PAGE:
“But, O, it don’t matter!” is from Bleak House by Charles Dickens. It was spoken by Richard Carstone, a character who was studying law and medicine and, as McWhorter says, generally used "perfectly blackboard-style English."
“I wish you was here” was quite acceptable when John Adams wrote to Abigail from France in 1778. My English teachers taught me to say "were" because that's the current fashion, or perhaps I should say it was the current fashion half a century ago.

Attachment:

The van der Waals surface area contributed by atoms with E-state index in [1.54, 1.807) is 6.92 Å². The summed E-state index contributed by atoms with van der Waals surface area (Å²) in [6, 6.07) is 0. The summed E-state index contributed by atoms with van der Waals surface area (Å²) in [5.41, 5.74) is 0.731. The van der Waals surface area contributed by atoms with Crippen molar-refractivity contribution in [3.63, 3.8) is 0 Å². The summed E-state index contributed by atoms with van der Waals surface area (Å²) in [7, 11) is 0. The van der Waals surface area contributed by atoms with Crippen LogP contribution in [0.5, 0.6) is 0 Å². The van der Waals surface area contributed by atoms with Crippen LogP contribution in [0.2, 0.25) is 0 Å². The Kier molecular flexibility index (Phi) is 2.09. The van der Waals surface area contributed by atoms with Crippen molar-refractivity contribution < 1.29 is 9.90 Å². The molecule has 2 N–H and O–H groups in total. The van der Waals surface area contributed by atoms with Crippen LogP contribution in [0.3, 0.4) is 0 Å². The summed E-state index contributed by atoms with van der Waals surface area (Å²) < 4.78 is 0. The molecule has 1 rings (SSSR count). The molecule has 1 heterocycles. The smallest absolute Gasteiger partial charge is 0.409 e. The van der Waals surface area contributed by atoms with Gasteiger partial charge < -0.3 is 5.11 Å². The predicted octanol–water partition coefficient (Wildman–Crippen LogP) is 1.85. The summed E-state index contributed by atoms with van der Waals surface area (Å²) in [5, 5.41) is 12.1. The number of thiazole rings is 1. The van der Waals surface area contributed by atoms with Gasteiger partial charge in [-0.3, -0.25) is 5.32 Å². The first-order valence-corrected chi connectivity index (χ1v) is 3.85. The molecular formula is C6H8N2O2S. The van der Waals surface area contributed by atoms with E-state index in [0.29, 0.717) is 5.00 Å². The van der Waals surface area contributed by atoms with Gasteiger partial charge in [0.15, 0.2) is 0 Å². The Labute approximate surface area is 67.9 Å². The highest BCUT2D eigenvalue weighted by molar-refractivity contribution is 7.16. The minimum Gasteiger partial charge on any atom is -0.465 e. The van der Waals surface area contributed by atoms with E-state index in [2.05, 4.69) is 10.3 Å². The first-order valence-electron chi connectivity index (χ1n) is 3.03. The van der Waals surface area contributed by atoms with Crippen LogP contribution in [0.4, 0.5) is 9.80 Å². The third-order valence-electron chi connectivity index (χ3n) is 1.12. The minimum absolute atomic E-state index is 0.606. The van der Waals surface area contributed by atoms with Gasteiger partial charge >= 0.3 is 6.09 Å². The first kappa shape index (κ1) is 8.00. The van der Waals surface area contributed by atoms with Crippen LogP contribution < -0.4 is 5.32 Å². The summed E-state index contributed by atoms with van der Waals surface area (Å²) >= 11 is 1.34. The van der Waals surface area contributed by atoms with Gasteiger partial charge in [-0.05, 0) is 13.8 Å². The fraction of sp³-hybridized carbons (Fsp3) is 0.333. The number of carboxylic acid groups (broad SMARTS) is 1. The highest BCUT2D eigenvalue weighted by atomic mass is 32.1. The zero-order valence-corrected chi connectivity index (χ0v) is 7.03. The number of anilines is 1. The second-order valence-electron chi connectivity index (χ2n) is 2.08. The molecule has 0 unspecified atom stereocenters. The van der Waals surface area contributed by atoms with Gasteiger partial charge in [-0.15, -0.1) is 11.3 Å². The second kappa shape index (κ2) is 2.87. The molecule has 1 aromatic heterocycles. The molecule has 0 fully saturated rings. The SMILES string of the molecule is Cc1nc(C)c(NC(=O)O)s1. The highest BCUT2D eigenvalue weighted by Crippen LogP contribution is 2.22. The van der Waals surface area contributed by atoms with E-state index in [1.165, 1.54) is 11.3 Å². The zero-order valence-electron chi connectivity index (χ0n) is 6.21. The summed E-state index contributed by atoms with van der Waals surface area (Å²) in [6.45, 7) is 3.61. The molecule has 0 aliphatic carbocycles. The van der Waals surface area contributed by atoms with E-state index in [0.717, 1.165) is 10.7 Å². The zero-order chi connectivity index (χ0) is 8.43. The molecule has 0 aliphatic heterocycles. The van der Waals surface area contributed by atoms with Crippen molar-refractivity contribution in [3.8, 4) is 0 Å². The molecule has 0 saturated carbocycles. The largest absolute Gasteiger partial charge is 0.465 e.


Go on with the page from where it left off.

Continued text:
Go read McWhorter's article. I think you'll enjoy it.
But don't tell me grammar don't matter!
(I cross-posted this on my Joyful Noiseletter blog.)